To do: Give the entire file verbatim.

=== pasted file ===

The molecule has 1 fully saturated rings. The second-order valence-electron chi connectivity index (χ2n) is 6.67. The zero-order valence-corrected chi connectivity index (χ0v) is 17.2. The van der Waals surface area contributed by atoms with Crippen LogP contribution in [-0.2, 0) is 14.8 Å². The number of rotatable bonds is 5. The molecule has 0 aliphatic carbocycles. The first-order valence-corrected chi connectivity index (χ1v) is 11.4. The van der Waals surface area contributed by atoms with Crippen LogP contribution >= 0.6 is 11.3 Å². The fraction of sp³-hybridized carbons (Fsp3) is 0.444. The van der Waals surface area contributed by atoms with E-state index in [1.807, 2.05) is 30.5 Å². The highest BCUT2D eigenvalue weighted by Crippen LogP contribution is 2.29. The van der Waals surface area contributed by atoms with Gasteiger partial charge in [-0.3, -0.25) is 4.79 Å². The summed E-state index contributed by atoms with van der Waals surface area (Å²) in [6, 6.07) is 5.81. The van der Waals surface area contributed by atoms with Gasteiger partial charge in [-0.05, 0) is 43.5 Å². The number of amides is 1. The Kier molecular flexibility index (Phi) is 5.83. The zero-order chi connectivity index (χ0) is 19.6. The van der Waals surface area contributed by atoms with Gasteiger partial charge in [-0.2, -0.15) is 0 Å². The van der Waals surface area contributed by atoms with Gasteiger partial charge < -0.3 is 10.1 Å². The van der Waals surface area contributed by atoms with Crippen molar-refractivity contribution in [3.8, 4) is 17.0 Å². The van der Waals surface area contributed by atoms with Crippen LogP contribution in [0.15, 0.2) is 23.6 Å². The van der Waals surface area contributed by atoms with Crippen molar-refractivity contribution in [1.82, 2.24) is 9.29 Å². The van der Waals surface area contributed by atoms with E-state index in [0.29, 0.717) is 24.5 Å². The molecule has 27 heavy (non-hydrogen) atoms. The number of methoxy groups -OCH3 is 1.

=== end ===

The molecule has 1 fully saturated rings. The second-order valence-electron chi connectivity index (χ2n) is 6.67. The zero-order valence-corrected chi connectivity index (χ0v) is 17.2. The van der Waals surface area contributed by atoms with Crippen LogP contribution in [-0.2, 0) is 14.8 Å². The number of rotatable bonds is 5. The molecule has 0 aliphatic carbocycles. The first-order valence-corrected chi connectivity index (χ1v) is 11.4. The van der Waals surface area contributed by atoms with Crippen LogP contribution >= 0.6 is 11.3 Å². The fraction of sp³-hybridized carbons (Fsp3) is 0.444. The van der Waals surface area contributed by atoms with E-state index in [1.807, 2.05) is 30.5 Å². The highest BCUT2D eigenvalue weighted by Crippen LogP contribution is 2.29. The van der Waals surface area contributed by atoms with Gasteiger partial charge in [-0.3, -0.25) is 4.79 Å². The summed E-state index contributed by atoms with van der Waals surface area (Å²) in [6, 6.07) is 5.81. The van der Waals surface area contributed by atoms with Gasteiger partial charge in [-0.05, 0) is 43.5 Å². The number of amides is 1. The Kier molecular flexibility index (Phi) is 5.83. The zero-order chi connectivity index (χ0) is 19.6. The van der Waals surface area contributed by atoms with Gasteiger partial charge in [-0.2, -0.15) is 0 Å². The van der Waals surface area contributed by atoms with Gasteiger partial charge < -0.3 is 10.1 Å². The van der Waals surface area contributed by atoms with Crippen molar-refractivity contribution in [3.8, 4) is 17.0 Å². The van der Waals surface area contributed by atoms with Crippen LogP contribution in [0.15, 0.2) is 23.6 Å². The van der Waals surface area contributed by atoms with Crippen molar-refractivity contribution in [1.82, 2.24) is 9.29 Å². The van der Waals surface area contributed by atoms with E-state index in [0.29, 0.717) is 24.5 Å². The molecule has 27 heavy (non-hydrogen) atoms. The number of methoxy groups -OCH3 is 1.